In the long term, operational costs can be reduced significantly by converting to a digital office. Reduced paper consumption is, perhaps, a more obvious savings opportunity. But using less paper is just the start—think of all of the overhead costs required to organize, store, and dispose of that paper. From banker’s boxes to redwelds to file folders, the purchase of office supplies for storing and organizing paper files becomes unnecessary.

Photocopying costs are reduced dramatically. Documents can be accessed by any attorney in the firm, so the need to send a paper copy via interoffice mail is eliminated. When pleadings are received, the client can be sent a copy via e-mail instead of in paper format, in which case the savings extends beyond the copy cost to include the cost of an envelope and postage.

Another, more long-term, benefit of the digital office is reduced storage costs. In the digital office, closed files are not boxed up and shipped off-site for long-term storage. Instead, they are burned onto a CD or saved in another electronic format, which can then be tucked away in a binder in a filing cabinet and backed up on the firm’s server. If needed later, there is no need to call the Records Department and request the file be hauled back. Simply pull the needed documents from your desktop.

A Plea for PDF: How Adobe Acrobat Can Revolutionize Your Practice

Posted by Molly DiBiancaOn February 9, 2009In: PDFs

Email This Post | Print this Post

It's true. Adobe Acrobat 9 is the best legal-technology product there is.  Law Technology News confirmed this conclusion at its annual awards last week at LegalTech when it selected Acrobat as the winner for "New Product of the Year."  (Second year in a row, by the way.)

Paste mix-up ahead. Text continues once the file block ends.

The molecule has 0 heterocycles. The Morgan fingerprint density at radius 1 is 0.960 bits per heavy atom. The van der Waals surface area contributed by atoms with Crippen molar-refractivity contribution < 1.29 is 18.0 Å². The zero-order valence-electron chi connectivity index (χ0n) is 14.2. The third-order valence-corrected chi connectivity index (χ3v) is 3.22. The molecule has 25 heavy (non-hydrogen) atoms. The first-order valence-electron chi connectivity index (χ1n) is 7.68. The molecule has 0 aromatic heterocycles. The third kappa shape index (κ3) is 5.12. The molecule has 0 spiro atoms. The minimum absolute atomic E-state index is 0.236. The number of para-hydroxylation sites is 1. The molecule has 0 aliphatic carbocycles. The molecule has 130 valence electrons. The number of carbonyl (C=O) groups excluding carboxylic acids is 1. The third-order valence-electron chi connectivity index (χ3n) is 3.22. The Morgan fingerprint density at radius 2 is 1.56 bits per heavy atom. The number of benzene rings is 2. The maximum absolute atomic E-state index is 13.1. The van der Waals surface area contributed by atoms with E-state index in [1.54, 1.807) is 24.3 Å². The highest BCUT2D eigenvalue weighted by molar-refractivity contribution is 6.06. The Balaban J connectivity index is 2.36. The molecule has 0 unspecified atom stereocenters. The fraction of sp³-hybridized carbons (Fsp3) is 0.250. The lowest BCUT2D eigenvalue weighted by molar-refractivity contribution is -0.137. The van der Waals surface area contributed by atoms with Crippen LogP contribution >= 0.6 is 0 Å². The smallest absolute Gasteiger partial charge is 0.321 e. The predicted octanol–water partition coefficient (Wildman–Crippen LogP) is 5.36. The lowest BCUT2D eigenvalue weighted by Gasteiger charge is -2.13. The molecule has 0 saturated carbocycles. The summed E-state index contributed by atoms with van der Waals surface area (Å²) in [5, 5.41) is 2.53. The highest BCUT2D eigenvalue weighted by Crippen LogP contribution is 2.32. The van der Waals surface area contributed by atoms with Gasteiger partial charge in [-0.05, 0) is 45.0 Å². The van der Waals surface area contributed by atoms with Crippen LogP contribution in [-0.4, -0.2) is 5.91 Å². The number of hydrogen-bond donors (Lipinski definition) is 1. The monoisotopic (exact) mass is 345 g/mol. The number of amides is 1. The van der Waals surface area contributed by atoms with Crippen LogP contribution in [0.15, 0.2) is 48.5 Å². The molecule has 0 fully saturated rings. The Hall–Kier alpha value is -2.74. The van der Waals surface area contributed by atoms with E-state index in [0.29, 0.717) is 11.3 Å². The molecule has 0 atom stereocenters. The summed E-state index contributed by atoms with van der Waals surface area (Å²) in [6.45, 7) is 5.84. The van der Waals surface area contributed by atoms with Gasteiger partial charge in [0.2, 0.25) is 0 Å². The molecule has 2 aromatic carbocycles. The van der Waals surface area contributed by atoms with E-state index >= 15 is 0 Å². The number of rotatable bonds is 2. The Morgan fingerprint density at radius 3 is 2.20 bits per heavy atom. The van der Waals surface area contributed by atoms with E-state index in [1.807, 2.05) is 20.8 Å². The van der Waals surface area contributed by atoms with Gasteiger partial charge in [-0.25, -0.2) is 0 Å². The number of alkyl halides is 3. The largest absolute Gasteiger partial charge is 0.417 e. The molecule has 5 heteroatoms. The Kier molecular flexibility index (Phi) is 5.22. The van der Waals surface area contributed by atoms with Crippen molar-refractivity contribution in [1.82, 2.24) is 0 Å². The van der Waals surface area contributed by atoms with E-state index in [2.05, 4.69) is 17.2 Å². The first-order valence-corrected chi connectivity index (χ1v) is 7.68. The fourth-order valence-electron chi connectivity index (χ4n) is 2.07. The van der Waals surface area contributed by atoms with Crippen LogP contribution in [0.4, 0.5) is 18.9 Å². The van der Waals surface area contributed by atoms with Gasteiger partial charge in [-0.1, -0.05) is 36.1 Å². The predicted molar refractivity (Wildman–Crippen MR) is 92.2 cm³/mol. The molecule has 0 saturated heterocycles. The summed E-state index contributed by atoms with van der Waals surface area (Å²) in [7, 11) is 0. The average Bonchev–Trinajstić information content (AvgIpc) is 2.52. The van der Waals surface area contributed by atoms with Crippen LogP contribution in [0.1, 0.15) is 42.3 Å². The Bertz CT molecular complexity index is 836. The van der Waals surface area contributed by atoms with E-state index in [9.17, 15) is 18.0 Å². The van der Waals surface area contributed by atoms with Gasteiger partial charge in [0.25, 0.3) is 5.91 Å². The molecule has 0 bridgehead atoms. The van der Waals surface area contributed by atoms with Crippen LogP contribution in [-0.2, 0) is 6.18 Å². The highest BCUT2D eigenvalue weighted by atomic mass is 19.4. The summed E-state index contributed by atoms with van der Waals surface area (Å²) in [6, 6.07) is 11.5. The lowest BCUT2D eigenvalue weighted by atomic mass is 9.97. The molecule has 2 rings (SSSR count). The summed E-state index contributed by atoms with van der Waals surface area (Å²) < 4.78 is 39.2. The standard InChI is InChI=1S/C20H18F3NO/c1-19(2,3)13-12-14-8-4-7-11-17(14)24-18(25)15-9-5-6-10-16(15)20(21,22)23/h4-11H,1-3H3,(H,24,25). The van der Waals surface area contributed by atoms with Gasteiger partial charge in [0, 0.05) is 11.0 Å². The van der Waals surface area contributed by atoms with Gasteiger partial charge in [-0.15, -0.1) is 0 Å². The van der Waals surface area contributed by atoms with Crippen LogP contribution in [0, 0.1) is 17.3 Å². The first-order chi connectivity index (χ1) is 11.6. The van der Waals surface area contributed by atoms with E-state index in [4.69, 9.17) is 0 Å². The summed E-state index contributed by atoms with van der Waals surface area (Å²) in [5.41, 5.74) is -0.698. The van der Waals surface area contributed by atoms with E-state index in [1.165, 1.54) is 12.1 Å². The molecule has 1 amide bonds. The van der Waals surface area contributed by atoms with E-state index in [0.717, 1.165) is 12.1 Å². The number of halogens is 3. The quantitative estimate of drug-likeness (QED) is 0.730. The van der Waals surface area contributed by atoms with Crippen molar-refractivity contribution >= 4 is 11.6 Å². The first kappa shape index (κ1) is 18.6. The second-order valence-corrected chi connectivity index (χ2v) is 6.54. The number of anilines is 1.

I am passionate about Acrobat.  No, really.  It has revolutionized the way I practice law and I am committed to communicating its benefits with others.  Just ask anyone in my department--they'll attest to my near-zealous devotion.  I've been totally digital since 2005.  (I prefer the term, "digital."  "Paperless" is a bit exaggerated.)  So I'm always surprised to hear others say that the conversion to digital is a pipe dream.  It's not hard, I promise. 

There are so many benefits and features of integrating PDF into your legal practice that I can't begin to address them all here.  Instead, I'm going to cover some of my favorites in a series of posts over the next several weeks.  To get you started, I'll leave you with this video, called Stop Stupid PDF Syndrome Now.  If you don't "get it" entirely, then you definitely should stay tuned for the upcoming posts in this series. 

From the video's creators:

Stop creating stupid PDF files for your printer. Preserve all the power of PDF by asking for Adobe's PDF Print Engine technology.

This is a great introduction to the value of using the "print to Adobe PDF" feature instead of scanning hard copies of your documents.